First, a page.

Thirdly, we face the challenge of asking the right questions in our work. Racism and Islamism are contemporary phenomena of the 20th and 21st centuries. In this respect, the polarisation that we are currently experiencing in our society is also directly related to the dissolution of boundaries within the context of neoliberalism.
The attempt to draw new borders (both inter-societal and in terms of the nation state) can be understood as a response to the dissolution of these boundaries as can the obsessive preoccupation with ‘the Muslims’ (‘the migrants’, ‘the foreigners’, ‘the refugees’, and so on) as an evasive movement (Franz 2018, 327). Against this background, the question arises whether it is really about the integration of the ‘other’ – or whether questions of distribution and structural questions about inequality should not rather be the focus?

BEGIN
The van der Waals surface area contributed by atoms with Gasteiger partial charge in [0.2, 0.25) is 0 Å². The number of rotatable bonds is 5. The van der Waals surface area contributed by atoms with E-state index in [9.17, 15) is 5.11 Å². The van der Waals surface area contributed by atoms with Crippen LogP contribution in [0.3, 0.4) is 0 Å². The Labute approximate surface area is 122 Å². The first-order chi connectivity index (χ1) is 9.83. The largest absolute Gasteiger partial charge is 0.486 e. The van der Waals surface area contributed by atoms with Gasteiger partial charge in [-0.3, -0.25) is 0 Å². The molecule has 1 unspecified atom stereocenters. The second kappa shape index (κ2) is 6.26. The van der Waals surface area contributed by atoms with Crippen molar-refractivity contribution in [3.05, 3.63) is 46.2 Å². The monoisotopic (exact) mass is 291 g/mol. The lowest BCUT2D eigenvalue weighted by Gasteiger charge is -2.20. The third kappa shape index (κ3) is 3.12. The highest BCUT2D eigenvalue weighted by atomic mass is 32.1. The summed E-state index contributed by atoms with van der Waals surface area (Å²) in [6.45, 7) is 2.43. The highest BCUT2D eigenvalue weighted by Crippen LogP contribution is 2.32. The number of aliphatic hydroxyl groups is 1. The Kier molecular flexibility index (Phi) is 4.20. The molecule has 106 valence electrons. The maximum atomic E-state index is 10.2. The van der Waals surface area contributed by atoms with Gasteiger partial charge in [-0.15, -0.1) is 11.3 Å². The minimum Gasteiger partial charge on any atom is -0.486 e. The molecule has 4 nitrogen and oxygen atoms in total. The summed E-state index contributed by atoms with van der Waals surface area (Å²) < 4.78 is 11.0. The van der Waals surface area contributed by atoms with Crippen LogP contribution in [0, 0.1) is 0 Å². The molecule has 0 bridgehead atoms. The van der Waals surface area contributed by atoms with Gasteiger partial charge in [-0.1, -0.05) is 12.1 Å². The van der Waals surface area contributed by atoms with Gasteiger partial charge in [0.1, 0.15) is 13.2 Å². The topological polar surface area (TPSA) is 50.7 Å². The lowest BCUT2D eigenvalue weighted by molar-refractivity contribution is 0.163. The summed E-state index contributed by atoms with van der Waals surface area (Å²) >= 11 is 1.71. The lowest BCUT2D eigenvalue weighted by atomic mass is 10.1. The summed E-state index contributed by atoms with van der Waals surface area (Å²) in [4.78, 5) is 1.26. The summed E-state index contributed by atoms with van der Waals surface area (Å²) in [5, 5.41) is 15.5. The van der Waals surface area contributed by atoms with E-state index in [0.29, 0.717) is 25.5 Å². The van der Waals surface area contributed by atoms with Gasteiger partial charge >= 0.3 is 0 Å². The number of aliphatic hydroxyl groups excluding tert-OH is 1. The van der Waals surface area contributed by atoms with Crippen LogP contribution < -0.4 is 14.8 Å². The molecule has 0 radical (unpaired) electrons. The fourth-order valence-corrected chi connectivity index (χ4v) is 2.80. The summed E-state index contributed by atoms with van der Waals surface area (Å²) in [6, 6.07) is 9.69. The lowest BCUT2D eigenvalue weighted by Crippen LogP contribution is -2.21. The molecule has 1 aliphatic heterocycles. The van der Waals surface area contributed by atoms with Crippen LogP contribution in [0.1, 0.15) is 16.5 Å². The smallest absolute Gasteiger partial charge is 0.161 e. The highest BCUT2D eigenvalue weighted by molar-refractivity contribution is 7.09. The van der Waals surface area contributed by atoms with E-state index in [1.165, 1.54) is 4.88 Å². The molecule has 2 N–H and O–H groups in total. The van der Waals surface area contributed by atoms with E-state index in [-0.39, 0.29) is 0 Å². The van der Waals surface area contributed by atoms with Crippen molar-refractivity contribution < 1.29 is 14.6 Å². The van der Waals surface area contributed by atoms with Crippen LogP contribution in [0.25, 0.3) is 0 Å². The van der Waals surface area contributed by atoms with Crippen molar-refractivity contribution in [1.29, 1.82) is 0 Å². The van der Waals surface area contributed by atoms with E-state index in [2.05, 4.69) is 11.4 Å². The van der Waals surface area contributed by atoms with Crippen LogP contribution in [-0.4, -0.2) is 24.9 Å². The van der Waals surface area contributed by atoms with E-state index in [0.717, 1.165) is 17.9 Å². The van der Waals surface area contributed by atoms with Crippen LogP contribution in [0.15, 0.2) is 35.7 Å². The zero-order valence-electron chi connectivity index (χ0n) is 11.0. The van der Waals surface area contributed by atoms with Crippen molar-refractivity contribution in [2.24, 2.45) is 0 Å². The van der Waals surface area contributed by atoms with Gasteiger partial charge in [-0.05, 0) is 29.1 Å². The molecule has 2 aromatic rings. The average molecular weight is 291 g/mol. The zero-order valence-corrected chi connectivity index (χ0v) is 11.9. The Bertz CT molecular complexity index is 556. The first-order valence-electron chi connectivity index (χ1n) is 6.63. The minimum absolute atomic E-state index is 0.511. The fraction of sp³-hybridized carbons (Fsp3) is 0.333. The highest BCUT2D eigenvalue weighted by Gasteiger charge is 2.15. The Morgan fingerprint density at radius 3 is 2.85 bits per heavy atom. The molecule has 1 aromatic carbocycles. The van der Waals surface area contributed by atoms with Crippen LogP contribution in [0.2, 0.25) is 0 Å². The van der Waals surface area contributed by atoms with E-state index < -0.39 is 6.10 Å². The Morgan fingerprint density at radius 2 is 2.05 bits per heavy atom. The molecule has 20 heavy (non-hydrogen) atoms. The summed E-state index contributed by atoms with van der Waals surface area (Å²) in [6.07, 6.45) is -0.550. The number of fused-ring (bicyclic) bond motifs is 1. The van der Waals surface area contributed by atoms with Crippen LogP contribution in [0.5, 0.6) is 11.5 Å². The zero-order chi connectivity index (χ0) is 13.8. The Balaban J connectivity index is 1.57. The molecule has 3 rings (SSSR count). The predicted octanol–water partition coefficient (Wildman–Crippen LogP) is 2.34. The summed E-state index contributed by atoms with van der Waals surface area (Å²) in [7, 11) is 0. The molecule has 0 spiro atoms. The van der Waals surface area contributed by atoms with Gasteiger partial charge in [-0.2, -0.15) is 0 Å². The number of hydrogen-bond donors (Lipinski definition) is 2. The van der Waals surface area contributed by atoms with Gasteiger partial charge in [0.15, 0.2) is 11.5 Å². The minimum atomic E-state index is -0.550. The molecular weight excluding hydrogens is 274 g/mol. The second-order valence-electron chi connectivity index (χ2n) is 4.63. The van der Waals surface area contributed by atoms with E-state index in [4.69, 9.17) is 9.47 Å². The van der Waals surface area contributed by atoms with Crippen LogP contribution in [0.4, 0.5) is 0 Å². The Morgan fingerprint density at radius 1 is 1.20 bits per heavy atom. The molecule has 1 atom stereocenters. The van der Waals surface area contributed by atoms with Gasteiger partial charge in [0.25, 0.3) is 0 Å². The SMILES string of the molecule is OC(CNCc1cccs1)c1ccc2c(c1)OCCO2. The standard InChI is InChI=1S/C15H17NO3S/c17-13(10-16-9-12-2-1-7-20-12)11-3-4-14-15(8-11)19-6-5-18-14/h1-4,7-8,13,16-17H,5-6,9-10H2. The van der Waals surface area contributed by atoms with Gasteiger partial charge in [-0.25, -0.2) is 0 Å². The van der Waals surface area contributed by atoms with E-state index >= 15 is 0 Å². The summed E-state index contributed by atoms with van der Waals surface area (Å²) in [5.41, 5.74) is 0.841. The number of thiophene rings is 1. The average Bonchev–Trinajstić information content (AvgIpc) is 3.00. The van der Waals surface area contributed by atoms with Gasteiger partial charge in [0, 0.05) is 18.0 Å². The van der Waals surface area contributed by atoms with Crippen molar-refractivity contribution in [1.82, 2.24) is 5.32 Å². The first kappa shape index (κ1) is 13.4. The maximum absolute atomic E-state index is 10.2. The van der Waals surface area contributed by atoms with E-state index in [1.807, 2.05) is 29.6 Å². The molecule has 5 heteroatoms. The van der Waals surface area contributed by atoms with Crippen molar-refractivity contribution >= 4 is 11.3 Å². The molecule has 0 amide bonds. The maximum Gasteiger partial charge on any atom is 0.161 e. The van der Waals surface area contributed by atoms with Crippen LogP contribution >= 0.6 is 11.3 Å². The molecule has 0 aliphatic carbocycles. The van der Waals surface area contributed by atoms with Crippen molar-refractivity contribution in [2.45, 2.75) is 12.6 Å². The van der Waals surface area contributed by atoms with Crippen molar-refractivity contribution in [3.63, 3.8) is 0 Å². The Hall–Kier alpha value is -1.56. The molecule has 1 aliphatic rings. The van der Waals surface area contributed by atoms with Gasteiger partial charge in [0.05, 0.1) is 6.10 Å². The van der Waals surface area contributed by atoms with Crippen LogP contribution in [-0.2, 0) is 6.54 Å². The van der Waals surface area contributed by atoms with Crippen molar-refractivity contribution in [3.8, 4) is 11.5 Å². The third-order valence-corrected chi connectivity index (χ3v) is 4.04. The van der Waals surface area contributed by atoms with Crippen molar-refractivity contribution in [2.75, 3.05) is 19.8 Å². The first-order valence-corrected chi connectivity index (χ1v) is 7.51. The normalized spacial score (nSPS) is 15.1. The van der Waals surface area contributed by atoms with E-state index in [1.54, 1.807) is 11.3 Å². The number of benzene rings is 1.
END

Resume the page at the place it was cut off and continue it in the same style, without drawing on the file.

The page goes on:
Do educators really need to think about how to prevent young Muslims from becoming radicalised? Or should they rather concentrate on work that helps form and shape the identity of young people of all backgrounds in contemporary Germany?
Fourthly, we advocate high-quality, widely accessible civic education and believe that this is the best way to achieve informed democratic participation. Furthermore, it is the best guarantee against the proliferation of hatred in all its forms. Civic education should be understood as a right of all, rather than something that considers an entire generation as at risk – in the sense of preventing extremism. Political decision-makers should focus on the needs of young people and not on the prevailing discourses that define them as a problem. In this context, civic education must also offer the space to think about political and social alternatives without prematurely placing young people under suspicion of extremism.